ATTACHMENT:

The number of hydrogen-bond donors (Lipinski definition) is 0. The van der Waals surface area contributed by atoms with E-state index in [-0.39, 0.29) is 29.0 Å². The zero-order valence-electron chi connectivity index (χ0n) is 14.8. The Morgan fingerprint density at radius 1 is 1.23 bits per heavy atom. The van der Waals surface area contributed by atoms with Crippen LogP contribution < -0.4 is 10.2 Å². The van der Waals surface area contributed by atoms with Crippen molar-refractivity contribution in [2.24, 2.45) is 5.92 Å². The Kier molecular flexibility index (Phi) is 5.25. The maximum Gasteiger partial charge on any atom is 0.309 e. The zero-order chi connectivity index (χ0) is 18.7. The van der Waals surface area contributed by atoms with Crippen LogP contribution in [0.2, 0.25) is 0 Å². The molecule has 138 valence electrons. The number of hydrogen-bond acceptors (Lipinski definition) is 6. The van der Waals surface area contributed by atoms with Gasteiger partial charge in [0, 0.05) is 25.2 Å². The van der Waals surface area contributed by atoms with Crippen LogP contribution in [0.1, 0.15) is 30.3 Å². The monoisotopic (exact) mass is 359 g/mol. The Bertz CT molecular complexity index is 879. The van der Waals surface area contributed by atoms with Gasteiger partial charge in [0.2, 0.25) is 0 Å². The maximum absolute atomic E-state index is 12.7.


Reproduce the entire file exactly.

The number of hydrogen-bond donors (Lipinski definition) is 0. The van der Waals surface area contributed by atoms with E-state index in [-0.39, 0.29) is 29.0 Å². The zero-order valence-electron chi connectivity index (χ0n) is 14.8. The Morgan fingerprint density at radius 1 is 1.23 bits per heavy atom. The van der Waals surface area contributed by atoms with Crippen LogP contribution < -0.4 is 10.2 Å². The van der Waals surface area contributed by atoms with Crippen molar-refractivity contribution in [2.24, 2.45) is 5.92 Å². The Kier molecular flexibility index (Phi) is 5.25. The maximum Gasteiger partial charge on any atom is 0.309 e. The zero-order chi connectivity index (χ0) is 18.7. The van der Waals surface area contributed by atoms with Crippen LogP contribution in [0.2, 0.25) is 0 Å². The molecule has 138 valence electrons. The number of hydrogen-bond acceptors (Lipinski definition) is 6. The van der Waals surface area contributed by atoms with Gasteiger partial charge in [0, 0.05) is 25.2 Å². The van der Waals surface area contributed by atoms with Crippen LogP contribution in [0.1, 0.15) is 30.3 Å². The monoisotopic (exact) mass is 359 g/mol. The Bertz CT molecular complexity index is 879. The van der Waals surface area contributed by atoms with Gasteiger partial charge in [0.2, 0.25) is 0 Å². The maximum absolute atomic E-state index is 12.7.